Handwritten Text Recognition – Human-Machine Interaction in the Humanities

A lecture series organised by the Voltaire Foundation, in collaboration with DiSc and Linacre College.

Join us for a talk from Tobias Hodel (University of Bern) - Handwritten Text Recognition – Human-Machine Interaction in the Humanities.

The integration of text recognition technologies, particularly those aimed at deciphering handwritten texts, is increasingly becoming a cornerstone in the research methodologies employed by scholars. This trend prompts a critical examination of the implications inherent in the automated "recognition" of text.

Furthermore, it necessitates a discussion on the consequences that arise from the scalability of text processing for academic purposes. The application of machine learning algorithms for the interpretation of handwritten documents brings to the forefront the need for scholars to consider both methodological and epistemological ramifications. It is essential for researchers to engage in reflective consideration regarding the synergy between human intellectual effort and the contributions of machine-generated outputs.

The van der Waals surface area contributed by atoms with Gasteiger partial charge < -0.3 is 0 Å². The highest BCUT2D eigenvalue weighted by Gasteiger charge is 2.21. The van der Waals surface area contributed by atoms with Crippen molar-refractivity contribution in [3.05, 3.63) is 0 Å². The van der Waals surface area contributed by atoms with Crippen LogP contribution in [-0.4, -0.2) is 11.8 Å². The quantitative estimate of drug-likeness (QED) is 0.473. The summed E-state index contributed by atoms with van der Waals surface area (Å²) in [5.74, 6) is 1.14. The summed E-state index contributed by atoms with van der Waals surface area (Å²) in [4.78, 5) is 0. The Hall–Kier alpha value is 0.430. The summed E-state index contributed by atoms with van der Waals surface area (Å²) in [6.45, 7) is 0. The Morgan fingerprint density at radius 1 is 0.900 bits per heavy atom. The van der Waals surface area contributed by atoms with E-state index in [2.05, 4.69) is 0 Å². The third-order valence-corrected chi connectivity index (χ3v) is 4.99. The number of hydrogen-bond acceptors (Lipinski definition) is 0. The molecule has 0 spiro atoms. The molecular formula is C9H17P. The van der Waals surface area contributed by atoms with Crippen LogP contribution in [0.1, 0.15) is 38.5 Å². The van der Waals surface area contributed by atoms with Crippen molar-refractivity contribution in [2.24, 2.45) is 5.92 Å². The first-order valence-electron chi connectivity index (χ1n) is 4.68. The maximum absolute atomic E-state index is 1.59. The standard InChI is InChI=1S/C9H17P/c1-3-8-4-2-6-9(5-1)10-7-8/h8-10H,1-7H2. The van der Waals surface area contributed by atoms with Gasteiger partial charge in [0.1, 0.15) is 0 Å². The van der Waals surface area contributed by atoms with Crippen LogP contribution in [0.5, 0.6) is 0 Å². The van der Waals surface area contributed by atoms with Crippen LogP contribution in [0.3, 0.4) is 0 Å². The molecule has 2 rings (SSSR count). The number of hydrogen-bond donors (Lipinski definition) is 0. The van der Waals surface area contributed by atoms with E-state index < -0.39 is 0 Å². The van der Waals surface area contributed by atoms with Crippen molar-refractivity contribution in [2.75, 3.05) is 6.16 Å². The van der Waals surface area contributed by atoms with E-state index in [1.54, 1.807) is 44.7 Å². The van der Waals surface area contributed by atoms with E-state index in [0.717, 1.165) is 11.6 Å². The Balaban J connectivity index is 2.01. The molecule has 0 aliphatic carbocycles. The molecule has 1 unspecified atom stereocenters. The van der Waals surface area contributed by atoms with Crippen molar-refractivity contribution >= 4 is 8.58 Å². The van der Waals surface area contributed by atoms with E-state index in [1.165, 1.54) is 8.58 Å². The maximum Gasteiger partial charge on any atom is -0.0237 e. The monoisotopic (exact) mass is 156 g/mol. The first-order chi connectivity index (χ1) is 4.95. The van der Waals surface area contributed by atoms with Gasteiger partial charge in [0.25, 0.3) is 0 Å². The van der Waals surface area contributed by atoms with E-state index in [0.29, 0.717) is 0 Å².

At the same time, the application of this form of artificial intelligence makes us aware of the opportunities and pitfalls inherent in machine learning more broadly. Resulting in important insights into a technology that currently alters the way we do research.

Tobias Hodel is assistant professor of Digital Humanities at the University of Bern. As a trained historian with a focus on medieval studies, he applies machine learning techniques to various fields in the Humanities. His work includes studying video games, extracting information from large premodern text collections, and developing linked open data infrastructures.